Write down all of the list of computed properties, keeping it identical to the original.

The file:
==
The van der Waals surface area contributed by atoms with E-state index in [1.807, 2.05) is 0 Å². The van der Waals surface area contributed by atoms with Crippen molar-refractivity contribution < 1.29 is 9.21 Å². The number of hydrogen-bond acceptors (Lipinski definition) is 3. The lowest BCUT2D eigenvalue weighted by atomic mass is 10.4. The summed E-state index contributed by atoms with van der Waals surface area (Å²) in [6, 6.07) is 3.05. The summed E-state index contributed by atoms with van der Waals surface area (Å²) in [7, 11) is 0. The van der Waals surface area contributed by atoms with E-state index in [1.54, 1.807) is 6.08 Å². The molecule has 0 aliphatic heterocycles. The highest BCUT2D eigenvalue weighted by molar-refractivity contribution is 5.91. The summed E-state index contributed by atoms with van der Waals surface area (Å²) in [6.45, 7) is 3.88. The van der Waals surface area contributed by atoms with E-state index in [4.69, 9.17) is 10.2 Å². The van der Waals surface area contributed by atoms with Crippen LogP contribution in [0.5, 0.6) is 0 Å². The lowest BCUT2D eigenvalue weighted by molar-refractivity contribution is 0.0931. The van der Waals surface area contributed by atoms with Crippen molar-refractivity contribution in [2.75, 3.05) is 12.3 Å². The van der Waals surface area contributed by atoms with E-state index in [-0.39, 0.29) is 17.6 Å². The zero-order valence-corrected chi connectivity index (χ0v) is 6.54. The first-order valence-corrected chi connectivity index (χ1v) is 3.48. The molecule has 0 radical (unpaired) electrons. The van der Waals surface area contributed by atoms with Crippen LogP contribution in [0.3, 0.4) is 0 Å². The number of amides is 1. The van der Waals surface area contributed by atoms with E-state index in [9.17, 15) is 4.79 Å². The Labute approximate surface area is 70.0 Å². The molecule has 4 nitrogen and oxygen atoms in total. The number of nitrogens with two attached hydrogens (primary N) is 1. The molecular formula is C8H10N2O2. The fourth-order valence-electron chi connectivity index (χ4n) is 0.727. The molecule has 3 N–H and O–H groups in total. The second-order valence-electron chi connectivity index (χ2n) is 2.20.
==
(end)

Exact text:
The van der Waals surface area contributed by atoms with E-state index in [1.807, 2.05) is 0 Å². The van der Waals surface area contributed by atoms with Crippen molar-refractivity contribution < 1.29 is 9.21 Å². The number of hydrogen-bond acceptors (Lipinski definition) is 3. The lowest BCUT2D eigenvalue weighted by atomic mass is 10.4. The summed E-state index contributed by atoms with van der Waals surface area (Å²) in [6, 6.07) is 3.05. The summed E-state index contributed by atoms with van der Waals surface area (Å²) in [7, 11) is 0. The van der Waals surface area contributed by atoms with E-state index in [1.54, 1.807) is 6.08 Å². The molecule has 0 aliphatic heterocycles. The highest BCUT2D eigenvalue weighted by molar-refractivity contribution is 5.91. The summed E-state index contributed by atoms with van der Waals surface area (Å²) in [6.45, 7) is 3.88. The van der Waals surface area contributed by atoms with E-state index in [4.69, 9.17) is 10.2 Å². The van der Waals surface area contributed by atoms with Crippen LogP contribution in [0.5, 0.6) is 0 Å². The lowest BCUT2D eigenvalue weighted by molar-refractivity contribution is 0.0931. The van der Waals surface area contributed by atoms with Crippen molar-refractivity contribution in [2.75, 3.05) is 12.3 Å². The van der Waals surface area contributed by atoms with E-state index in [-0.39, 0.29) is 17.6 Å². The zero-order valence-corrected chi connectivity index (χ0v) is 6.54. The first-order valence-corrected chi connectivity index (χ1v) is 3.48. The molecule has 0 radical (unpaired) electrons. The van der Waals surface area contributed by atoms with Crippen LogP contribution in [0.3, 0.4) is 0 Å². The number of amides is 1. The van der Waals surface area contributed by atoms with E-state index in [9.17, 15) is 4.79 Å². The Labute approximate surface area is 70.0 Å². The molecule has 4 nitrogen and oxygen atoms in total. The number of nitrogens with two attached hydrogens (primary N) is 1. The molecular formula is C8H10N2O2. The fourth-order valence-electron chi connectivity index (χ4n) is 0.727. The molecule has 3 N–H and O–H groups in total. The second-order valence-electron chi connectivity index (χ2n) is 2.20.